2015 Chateau Ste. Michelle-Dr. Loosen "Eroica" Columbia Valley Riesling

SKU #1315954 91 points Connoisseurs Guide

 Year in and year out, Eroica has earned a place at the head of the class, and its string of successes remains wholly intact with this latest release. The 2015 incarnation is a deep and genuinely complex Riesling, albeit one that does not roar from the glass and instead demands a bit of patience and thought. It is slightly sweet and beautifully balanced, but it is also very young and a bit backward just now. That said, its predecessors have taught that it is a Riesling that wants age, and, in this case, we would lay it away for at least two to three years and have faith that it will be in very fine form a decade from now. *Good Value*  (9/2017)

91 points Robert Parker's Wine Advocate

 The 2015 Riesling Eroica is another beautiful, pure and racy white that has vibrant acidity, medium-bodied richness and classy notes of lychee nut, petrol and honeyed minerality. Drink this pure, juicy and impeccably balanced beauty over the coming 4-5 years. It will keep for over a decade if you're so inclined as well. Under the leadership of Bob Bertheau, Chateau Ste. Michelle continues to ratchet up the quality level and is producing a terrific lineup of wines that deliver both quality and top notch value. (JD)  (6/2017)

90 points Wine Spectator

 Lively and precise, with floral peach and petrol aromas and succulent, crisp flavors of lime and grapefruit. Drink now. 15,000 cases made.  (4/2017)

Share |
Price: $17.99
Add To Waiting List

Real Time Inventory by location:

The item you have chosen is not in stock in our retail stores or within our main warehouse.

Product turnaround time varies by location of inventory and your chosen method of shipping/pickup. For a detailed explanation click here.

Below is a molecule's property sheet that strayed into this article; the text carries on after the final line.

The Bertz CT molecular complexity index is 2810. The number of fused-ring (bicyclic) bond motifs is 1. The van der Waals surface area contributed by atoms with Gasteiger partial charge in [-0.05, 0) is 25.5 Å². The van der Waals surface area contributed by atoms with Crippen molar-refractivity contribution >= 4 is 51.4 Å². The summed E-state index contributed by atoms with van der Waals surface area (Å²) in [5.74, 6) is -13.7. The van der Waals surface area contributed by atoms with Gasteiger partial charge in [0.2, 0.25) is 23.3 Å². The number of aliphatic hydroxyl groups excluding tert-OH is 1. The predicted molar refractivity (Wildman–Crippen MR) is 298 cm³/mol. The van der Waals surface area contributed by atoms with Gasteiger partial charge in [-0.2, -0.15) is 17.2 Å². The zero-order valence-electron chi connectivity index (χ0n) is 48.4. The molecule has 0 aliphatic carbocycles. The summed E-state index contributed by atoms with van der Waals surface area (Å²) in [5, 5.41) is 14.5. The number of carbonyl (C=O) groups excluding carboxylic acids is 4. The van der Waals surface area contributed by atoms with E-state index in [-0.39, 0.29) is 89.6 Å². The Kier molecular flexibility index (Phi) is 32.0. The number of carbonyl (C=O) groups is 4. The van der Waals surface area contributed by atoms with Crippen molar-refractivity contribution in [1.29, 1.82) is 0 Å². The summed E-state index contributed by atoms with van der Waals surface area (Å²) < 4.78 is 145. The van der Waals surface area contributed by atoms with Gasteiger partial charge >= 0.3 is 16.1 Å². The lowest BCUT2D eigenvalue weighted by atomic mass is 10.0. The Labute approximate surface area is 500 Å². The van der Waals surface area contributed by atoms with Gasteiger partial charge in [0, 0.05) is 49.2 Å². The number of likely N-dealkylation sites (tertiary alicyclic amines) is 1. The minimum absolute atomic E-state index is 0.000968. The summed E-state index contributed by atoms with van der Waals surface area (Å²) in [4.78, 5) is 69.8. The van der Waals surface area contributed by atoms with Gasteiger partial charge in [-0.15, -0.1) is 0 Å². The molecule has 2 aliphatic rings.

Additional Information:

Varietal:

Riesling

- While the rest of the world has often misappropriated the name--Welchriesling, Riesling Italico, Gray Riesling and Emerald Riesling are all names applied to varieties that are NOT Riesling--this exceptional German varietal has managed to maintain its identity. Perhaps its biggest claims to fame are its intoxicating perfume, often described as having honeyed stone fruit, herb, apple and citrus notes, and its incredible longevity - the wines lasting for decades. Aged Rieslings often take on a distinctive and alluring Petrol-like aroma. Within Germany, the grape seems to do best in the warming slate soils of the Mosel-Saar-Ruwer. Other German regions that turn out great Rieslings include Pfalz, Rheingau and Nahe. German Rieslings are made in a range of ripeness levels. The top wines are assigned Prädikat levels to describe their ripeness at harvest. These are: Kabinett, Spätlese, Auslese, Beerenauslese, Eiswein and Trockenbeerenauslese. Riesling has also achieved acclaim in France's Alsace, the only region in that country where the grape is officially permitted. Alsatian Rieslings are typically dry and wonderfully aromatic. Austrian Riesling is also steadily gaining praise and fine Riesling is also produced in Italy's Alto-Adige and Friuli, in Slovenia and much of Central and Eastern Europe. In the New World its stronghold is Australia, where it does best in the Eden and Clare Valleys. It is also planted in smaller amounts in New Zealand. In the US, winemakers are eschewing the syrupy sweet versions of the 1970s and 1980s, instead making elegant and balanced wines in both California and Washington State.
Country:

United States

- When people consider domestic wine, they normally think about the state of California. The fine viticultural Region within California, including the Napa Valley, Sonoma, Santa Cruz Mountains, Mendocino and Santa Barbara, are capable of growing grapes of world-class quality. But there's plenty of fabulous wine coming from other states, too. Oregon, Washington and New York are also causing eyebrows (and glassware) to be raised around the world. Click for a list of bestselling items from the United States.
Sub-Region:

Washington

- Washington has become one of the most important wine producing states in the United States, and development continues to grow rapidly. In 1969, when California was exploding as a wine producer, Washington had only two wineries, but by 2000 that number had passed 100. Most of Washington's grape crop goes to uses other than wine. Merlot and Chardonnay have been the most successful in Washington. It's interesting to note that Washington's prime wine regions are located at 46° north, along the same latitude as the legendary French wine districts of Bordeaux and Burgundy. During the summer, Washington averages more than two hours more sunlight each day compared to California.
Alcohol Content (%): 12